Welcome to FaceForward
Get the scoop on all things beauty, wellness, and skincare.
Water plays an essential role in total body health and general well-being.
People who don’t drink enough water daily over prolonged periods can deal with side effects of mild dehydration that they may not even recognize as being related, like headaches and (worse) painful kidney stones.
What does hydration mean for skin health? Your skin is the largest organ in your body, and all organs need adequate moisture to function properly.
If you have breakouts, you may have heard that dehydration can contribute. So does drinking water help with acne? While there’s limited scientific research on the matter, dermatologists absolutely recognize the benefits of hydration for skin wellness.
Surprisingly with water being such a popular commodity these days – alkaline, added electrolytes, and everything in between – few researchers have investigated its effect on acne specifically, though there's a little more on water and skin physiology.
There is a visible difference in skin that lacks moisture. It’s tighter, drier, and flakier. The available research shows that water positively benefits the skin. But does drinking water help with acne?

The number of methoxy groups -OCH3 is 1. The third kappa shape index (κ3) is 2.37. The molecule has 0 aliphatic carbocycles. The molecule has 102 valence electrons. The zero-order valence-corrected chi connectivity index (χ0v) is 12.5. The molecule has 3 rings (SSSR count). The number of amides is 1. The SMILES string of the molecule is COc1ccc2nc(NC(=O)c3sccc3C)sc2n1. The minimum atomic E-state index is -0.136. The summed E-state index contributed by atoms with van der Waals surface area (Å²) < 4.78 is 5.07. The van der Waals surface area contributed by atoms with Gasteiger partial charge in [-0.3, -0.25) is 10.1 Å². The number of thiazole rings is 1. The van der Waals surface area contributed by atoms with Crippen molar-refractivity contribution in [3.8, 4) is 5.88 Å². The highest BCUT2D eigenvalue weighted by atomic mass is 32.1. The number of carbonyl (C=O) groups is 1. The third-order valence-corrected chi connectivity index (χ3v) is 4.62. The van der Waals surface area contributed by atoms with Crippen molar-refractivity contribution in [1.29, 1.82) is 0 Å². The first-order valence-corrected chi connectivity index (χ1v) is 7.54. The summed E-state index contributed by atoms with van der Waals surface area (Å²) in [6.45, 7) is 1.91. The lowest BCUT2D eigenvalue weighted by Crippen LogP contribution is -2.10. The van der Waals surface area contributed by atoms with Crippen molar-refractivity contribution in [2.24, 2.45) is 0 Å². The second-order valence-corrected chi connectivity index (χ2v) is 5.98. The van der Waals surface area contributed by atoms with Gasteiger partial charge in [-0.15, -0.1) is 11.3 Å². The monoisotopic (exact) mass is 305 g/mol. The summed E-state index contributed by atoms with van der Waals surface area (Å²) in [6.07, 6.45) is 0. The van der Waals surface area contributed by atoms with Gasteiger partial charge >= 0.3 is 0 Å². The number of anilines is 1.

One published research study showed that dry skin may cause acne because it stimulates excess oil (sebum) production. A later review of fluid intake studies showed that hydration of the outer skin layer decreased dryness, especially in individuals whose consumption of water was previously lower. Thus, there appears to be a correlation between water consumption and skin health, which may provide a direct benefit to your acne condition.
Drinking enough water each day hydrates your skin tissue and provides greater elasticity. A better functioning skin surface may mean a reduction in the triggers that cause acne. Here are some ways drinking water supports your health:
The oil and dirt on your skin surface that contribute to clogged pores, called comedones, can be balanced through hydration. Adding water to your daily routine may help to lessen acne breakouts and blemishes.
Acne problems involve your oil glands (sebaceous glands) and hair follicles. Oils (sebum) are emitted through these glands to moisten the skin. If they get clogged with dirt, bacteria, and oil buildup, pimples and pustules can form.
One study that looked at the relationship between acne and diet found foods rich in nutrients and metabolites impact skin hydration.
A big factor, though rarely seen in developed countries, is Vitamin A deficiency. Vitamin A deficiency leads to dry skin, dry hair and broken fingernails as some of its first manifestations. This is particularly interesting in that retinoids like retinol and tretinoin (which are Vitamin A derivatives) are powerful skin health boosters.
Essential fatty acids can also be associated with a variety of skin problems. “Dry, itchy, scaly skin is a hallmark sign of fatty acid deficiency,” say these researchers. “The sebum of acne patients is relatively deficient in linoleic acid.”